He may be a Republican, but Jack Kingston’s an Athens kind of guy. The Savannah congressman rides his bike to work, keeps a rock encyclopedia at his bedside and cut the ribbon on the Allman Brothers’ renovated Big House museum in Macon.
A rally at the Five Points fire station today was the last stop on Kingston’s statewide tour after announcing his Senate candidacy Thursday. He was introduced by former mayor Doc Eldridge, who was two years ahead of the 58-year-old at Clarke Central High School—and even back then wore saddle shoes and schmoozed with the teachers, according to Kingston. His mother was involved in the Athens GOP “when it was a tiny, fledgling organization. I’m not sure it’s grown much since,” Kingston joked.
He moved to Savannah to sell insurance after graduating from UGA, but he still has ties to Athens. The son and brother of college professors, he frequently speaks at UGA, where his son attends classes.
“He’s been my go-to guy in Washington for years,” Eldridge said. (His endorsement is a personal one, not in his role as president of the Athens Area Chamber of Commerce.)
Of course, a common complaint about another Senate candidate, Rep. Paul Broun (R-Athens) is that he’s more interested in grandstanding than getting anything done. Kingston didn’t take any swipes at Broun or another opponent, Rep. Phil Gingrey (R-Marietta), but he emphasized his effectiveness and experience in the private sector, working on agriculture issues and representing five major military bases.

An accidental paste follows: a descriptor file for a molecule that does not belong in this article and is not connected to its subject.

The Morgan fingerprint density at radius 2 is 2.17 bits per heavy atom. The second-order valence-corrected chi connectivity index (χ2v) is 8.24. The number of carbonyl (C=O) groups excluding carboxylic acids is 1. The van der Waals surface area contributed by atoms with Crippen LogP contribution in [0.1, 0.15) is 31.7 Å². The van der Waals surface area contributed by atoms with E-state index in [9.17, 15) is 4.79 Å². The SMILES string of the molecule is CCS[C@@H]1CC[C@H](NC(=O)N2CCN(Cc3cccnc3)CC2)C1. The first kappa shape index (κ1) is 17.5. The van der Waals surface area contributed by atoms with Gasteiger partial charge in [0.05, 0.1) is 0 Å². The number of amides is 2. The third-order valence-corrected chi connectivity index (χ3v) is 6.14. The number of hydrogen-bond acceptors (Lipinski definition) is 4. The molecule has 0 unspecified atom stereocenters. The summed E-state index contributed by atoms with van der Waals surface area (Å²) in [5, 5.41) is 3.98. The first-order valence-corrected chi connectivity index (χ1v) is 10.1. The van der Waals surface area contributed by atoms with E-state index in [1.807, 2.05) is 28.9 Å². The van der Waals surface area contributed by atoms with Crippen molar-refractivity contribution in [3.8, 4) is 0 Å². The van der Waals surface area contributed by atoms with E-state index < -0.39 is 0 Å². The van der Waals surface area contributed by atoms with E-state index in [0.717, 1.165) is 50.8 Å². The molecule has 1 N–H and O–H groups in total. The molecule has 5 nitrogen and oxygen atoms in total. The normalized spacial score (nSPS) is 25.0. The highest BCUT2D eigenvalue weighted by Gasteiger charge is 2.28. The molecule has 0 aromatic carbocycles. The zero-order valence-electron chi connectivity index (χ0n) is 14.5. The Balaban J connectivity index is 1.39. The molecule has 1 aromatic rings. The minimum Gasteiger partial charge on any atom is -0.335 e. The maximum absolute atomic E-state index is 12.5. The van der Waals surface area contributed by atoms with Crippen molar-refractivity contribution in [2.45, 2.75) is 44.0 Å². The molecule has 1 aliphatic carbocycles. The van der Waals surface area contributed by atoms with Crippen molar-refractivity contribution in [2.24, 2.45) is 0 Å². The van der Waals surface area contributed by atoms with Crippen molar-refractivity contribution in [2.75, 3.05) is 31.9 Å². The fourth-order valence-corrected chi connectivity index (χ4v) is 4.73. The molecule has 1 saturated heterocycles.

As chairman of the House Appropriations Committee’s agriculture and food subcommittee, he said he cut spending 14 percent. He also said he returned $1 million in taxpayer funds for office expenses to the treasury. (Broun, on the other hand, once blew through most of his office budget mailing thinly-veiled campaign literature to constituents.)
Make no mistake: Kingston is conservative, maybe more conservative than Sens. Johnny Isakson and Saxby Chambliss, whose impending retirement sparked the melee we’re seeing now. He voted against TARP, the Wall Street bailout, for example. And whereas Isakson and Chambliss both voted to allow debate on the gun control bill before helping to vote it down, Kingston said he would not have voted for cloture.
“The concern I have about background checks is it leads to registration,” he said.
He is not as severely conservative, though, as Broun and Gingrey, both of whom voted against the draconian Ryan budget because it didn’t cut spending enough.
“It balances the budget,” Kingston said. “It’s a solid budget that works.”
The conventional wisdom is that Kingston isn’t well-known enough in Republican North Georgia strongholds to win. He’ll have plenty of money to change that, though, having already raised nearly $2 million.
“Whether you go to work on a John Deere tractor or you’re on the 44th floor of an office building in Atlanta, you still want the same thing,” he said.
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